In-circuit emulation improves greatly on FPGA prototyping’s long time to implement and change designs, and provides a comprehensive, efficient debugging capability. While it takes weeks or months to implement an FPGA prototype, it takes only days to implement emulation. And design changes take but a few hours or less. Emulation does this at the expense of running speed and cost compared to FPGA prototypes. Looking at emulation from the other direction, it improves on acceleration’s performance by substituting "live" stimulus for the simulated testbench. This stimulus can come from a target system (the product being developed), or from test equipment. At 10,000 to 100,000 times the speed of simulation, emulation is often the only technique that can deliver the speed necessary to test application software while still providing a comprehensive hardware debug environment.

Debugging simulations vs. emulations/prototyping

It is worth noting that simulation and prototyping involve two different styles of execution. Simulation executes the RTL code serially while a prototype executes fully in parallel. This leads to differences in debugging. In simulation:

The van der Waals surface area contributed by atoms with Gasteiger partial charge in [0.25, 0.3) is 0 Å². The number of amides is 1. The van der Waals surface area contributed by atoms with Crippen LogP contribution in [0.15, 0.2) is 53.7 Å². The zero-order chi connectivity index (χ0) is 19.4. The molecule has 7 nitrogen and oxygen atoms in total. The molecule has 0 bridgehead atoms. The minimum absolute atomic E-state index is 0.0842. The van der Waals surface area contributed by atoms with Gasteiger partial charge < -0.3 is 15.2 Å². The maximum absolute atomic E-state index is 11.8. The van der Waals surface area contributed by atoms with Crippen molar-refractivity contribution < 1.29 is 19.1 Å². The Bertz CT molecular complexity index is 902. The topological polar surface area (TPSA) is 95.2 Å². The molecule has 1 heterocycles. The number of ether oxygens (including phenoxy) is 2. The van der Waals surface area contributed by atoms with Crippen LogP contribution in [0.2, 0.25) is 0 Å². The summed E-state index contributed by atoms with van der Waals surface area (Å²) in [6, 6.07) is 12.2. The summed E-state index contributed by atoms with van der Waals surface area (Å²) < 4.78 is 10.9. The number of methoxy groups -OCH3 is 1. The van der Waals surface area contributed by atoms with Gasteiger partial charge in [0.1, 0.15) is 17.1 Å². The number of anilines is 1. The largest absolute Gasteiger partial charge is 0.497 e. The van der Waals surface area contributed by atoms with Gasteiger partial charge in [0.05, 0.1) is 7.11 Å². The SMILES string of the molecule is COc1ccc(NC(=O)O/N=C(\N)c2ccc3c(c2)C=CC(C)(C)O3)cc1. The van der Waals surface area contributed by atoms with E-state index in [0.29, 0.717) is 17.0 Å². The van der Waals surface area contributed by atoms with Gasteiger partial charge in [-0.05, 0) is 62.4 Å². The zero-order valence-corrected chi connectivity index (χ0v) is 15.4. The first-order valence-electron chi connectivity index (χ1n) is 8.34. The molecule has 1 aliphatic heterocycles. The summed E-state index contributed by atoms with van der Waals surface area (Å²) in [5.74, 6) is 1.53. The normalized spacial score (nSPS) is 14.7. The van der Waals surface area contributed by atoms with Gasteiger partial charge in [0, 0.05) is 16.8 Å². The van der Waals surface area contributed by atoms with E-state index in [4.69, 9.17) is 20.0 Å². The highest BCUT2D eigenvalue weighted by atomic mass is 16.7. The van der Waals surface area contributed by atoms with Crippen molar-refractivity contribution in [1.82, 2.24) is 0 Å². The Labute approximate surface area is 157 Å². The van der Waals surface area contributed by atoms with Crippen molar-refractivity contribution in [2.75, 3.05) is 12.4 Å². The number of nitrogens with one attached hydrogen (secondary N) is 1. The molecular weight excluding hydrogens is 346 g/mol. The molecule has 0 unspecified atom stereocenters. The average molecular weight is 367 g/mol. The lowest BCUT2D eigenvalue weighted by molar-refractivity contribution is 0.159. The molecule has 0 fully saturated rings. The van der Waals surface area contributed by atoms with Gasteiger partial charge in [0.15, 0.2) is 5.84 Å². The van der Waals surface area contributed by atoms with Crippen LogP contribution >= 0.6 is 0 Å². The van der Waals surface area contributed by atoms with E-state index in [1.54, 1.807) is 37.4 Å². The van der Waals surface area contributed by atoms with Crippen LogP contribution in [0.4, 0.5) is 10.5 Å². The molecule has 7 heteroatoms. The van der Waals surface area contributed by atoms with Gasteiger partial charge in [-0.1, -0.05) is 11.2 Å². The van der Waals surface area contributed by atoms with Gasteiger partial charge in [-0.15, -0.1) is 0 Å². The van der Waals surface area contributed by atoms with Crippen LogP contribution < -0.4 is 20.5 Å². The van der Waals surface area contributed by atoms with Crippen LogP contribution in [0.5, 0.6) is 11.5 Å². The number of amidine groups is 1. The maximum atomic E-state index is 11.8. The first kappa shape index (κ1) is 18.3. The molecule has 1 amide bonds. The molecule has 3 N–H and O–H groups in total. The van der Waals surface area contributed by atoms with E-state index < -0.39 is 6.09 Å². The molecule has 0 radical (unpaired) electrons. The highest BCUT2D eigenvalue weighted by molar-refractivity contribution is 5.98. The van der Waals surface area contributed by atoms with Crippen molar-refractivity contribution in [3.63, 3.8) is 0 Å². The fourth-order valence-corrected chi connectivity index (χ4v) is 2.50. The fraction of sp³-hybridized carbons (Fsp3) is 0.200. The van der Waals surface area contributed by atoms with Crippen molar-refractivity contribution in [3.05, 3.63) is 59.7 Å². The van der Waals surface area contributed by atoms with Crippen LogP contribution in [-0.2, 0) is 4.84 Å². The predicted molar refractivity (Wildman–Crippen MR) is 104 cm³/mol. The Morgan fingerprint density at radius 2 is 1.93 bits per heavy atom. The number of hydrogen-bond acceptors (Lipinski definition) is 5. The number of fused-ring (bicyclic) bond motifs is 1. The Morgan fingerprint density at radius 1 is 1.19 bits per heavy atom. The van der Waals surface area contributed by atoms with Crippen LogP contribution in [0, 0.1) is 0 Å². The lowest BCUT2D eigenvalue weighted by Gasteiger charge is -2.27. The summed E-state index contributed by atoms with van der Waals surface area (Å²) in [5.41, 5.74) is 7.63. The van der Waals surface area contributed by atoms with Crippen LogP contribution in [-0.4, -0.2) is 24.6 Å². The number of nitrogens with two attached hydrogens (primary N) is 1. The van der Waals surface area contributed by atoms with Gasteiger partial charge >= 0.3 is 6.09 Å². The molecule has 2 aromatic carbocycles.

*The user can set a breakpoint and stop simulation to inspect the design state, interact with the design, and resume simulation.
*The user can stop execution “mid-cycle” as it were with only part of the code executed.
*The user can see any signal in the design and the contents of any memory location at any time.
*The user can even back up time (if they saved checkpoint(s)) and re-run.

With a prototype:
*The user employs a logic analyzer for visibility, and so can see only a limited number of signals which they determined ahead of time (by clipping on probes).
*The target does not stop when the logic analyzer triggers, so each time the user changes the probes or trigger condition, they have to reset the environment and start again from the beginning.

Acceleration and emulation are more like prototyping and silicon in terms of RTL execution and debugging since the entire design executes simultaneously as it will in the silicon. Since the same hardware is often used to provide both simulation acceleration and in-circuit emulation, these systems provide a blend of these two very different debugging styles.